While Samarkand may have been the center of Uzbekistan's legendary Timurid dynasty, the nearby city of Bukhara (Buxoro in Uzbek) is a great place to get a taste of Uzbekistan's Persian legacy. In fact, in the southern region of Uzbekistan, a large minority of the population is speaks Tajik as their native language (Tajik being a derivative of the Persian language). Only a short three hour drive away from Samarkand, Bukhara was an all-too short day trip for us; however, a more extended stay is highly recommended.
Like Samarkand and Khiva, Bukhara was a major stopping destination on the ancient silk route, and has been a cultural hearth of Central Asia, and the Islamic world. Originally founded by Persian Sogdians, Bukhara became the capital of the Persian Muslim Samanid Empire. The Samanids turned Bukhara into the Islamic intellectual center of the world in the 9th century and the city spawned some of the most notably scholars in Islam, notably Imam Al-Bukhari, the blind author who penned large sections of the Koran. Although the Mongols leveled most of the city in the 13th century, the city was rebuilt and flourished under the Uzbek Shaybanid Dynasty in the 16th century. Many of the splendid architectural monuments on display in the city are inherited from this time.
Bukhara's most renowned sites include the massive walled-city of the Ark Fortress - which served as the fortified residence to many of Bukhara's various rulers. Just across from the Ark is the Po-i Kalyan Complex, Bukhara's Registan. The Po-i Kalyan boasts the Mir-i Arab Madrassah, and the Kalyan Mosque. The adjoining markets of Taki-Sarrafon, Taki-Telpak Furushon, and Taki-Zargaron are legacies of Bukhara's role of the silk route. The multi-domed rooftops of both the markets and the Kaylon mosque make for some 400 domes. The best place to see these dome-roofed patterns is from atop of the Kaylon Minaret. This historic tower is perhaps the first ever earthquake-proof structure built in the world. Built in the 12th century, the tower has never fallen in 800 years - despite standing at the center of one of the world's most volatile fault zones!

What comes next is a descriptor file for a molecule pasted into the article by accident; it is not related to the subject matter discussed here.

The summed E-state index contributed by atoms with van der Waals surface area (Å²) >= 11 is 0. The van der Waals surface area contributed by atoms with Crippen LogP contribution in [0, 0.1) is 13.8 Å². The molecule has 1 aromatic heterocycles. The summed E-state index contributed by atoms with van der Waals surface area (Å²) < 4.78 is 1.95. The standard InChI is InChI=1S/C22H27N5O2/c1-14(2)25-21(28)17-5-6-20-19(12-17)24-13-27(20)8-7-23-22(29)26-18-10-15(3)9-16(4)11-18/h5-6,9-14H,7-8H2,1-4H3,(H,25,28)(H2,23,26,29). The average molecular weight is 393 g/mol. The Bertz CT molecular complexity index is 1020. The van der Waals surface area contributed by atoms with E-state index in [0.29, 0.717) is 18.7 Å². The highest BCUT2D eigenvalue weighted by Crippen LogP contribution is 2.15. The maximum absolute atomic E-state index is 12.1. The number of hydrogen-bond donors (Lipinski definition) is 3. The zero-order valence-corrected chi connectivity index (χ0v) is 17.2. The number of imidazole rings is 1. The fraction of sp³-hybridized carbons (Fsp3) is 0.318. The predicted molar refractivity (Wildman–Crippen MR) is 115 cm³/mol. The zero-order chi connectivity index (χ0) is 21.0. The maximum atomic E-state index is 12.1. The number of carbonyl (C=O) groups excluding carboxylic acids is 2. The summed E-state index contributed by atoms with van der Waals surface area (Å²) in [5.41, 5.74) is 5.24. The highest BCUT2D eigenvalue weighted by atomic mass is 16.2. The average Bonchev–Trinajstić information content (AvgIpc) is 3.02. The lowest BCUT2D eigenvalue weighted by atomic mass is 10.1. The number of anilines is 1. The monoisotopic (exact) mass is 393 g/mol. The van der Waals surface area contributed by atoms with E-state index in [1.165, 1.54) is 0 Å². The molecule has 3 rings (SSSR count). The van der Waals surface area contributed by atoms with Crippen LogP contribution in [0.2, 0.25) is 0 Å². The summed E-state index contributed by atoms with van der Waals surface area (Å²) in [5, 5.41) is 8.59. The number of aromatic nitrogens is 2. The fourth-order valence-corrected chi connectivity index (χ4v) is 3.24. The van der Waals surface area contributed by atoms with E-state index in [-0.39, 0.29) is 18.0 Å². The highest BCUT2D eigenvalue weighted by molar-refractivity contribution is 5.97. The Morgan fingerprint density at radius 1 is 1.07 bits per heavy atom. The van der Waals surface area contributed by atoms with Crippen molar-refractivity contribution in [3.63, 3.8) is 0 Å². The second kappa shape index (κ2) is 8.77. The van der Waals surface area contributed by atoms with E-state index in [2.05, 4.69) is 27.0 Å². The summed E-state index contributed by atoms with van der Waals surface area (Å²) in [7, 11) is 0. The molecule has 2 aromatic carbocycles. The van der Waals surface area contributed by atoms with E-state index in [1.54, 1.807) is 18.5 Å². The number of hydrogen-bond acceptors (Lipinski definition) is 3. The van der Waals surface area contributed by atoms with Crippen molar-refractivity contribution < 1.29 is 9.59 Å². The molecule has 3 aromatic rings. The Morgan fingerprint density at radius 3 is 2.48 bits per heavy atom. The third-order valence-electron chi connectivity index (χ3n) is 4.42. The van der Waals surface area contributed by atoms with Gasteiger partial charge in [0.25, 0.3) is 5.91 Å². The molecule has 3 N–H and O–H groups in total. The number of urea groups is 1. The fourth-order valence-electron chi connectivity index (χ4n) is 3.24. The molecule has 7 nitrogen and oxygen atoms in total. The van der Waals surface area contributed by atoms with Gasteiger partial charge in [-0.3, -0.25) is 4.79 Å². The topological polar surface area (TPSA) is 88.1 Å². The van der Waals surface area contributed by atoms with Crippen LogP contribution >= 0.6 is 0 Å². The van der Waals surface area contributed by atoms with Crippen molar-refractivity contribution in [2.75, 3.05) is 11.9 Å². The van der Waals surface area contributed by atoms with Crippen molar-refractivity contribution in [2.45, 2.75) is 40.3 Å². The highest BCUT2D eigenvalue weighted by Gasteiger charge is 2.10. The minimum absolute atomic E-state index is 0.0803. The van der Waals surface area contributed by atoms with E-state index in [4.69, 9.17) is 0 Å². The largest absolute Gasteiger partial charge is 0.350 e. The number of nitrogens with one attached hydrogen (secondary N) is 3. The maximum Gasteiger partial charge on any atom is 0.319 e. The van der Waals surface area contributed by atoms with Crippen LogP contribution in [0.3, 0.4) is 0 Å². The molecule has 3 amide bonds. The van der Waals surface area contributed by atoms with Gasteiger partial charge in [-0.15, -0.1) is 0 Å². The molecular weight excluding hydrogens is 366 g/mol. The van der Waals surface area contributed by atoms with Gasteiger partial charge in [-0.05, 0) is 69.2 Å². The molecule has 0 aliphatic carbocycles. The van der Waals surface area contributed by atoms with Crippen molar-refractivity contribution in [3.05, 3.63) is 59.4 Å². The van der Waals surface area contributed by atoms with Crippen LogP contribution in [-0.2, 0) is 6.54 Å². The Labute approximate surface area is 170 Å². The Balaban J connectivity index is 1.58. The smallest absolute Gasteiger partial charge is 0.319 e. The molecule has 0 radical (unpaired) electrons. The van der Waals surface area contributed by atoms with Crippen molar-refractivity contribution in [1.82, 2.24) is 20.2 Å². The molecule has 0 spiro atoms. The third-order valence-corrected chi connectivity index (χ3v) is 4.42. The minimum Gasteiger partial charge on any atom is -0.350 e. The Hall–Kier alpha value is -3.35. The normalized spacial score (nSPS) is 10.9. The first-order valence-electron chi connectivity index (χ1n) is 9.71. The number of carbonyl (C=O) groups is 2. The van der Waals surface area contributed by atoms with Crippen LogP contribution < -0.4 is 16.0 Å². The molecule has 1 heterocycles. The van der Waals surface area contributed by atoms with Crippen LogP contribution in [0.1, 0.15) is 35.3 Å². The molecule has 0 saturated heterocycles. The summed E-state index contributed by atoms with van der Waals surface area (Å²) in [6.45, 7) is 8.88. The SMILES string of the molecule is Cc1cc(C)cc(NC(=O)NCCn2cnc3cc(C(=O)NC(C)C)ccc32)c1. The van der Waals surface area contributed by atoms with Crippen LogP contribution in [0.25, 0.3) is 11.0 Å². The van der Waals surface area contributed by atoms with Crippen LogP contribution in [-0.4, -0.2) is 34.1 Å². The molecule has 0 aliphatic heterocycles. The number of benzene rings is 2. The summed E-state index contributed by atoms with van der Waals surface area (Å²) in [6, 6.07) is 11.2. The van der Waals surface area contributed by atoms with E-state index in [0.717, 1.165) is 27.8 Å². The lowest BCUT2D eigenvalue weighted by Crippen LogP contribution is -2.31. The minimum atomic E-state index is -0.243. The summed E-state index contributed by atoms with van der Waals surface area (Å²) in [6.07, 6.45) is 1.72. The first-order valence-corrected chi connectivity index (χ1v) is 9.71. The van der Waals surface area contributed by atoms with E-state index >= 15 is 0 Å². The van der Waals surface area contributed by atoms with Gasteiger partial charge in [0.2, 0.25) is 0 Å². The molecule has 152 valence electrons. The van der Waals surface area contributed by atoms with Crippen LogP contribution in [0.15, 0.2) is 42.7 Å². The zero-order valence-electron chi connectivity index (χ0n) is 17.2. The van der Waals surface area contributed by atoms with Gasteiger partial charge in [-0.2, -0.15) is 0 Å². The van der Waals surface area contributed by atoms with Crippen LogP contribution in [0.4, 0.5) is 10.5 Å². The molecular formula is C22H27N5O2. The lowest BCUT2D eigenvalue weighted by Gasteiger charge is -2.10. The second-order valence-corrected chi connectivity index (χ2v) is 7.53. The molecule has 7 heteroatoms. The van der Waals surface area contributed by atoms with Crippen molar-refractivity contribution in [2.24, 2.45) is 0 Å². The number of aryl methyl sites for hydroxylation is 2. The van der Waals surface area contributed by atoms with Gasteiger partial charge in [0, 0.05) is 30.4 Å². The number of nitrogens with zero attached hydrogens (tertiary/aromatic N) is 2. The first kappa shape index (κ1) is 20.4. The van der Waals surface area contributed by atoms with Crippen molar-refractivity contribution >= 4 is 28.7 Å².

To see the complete photo set from the trip, click here: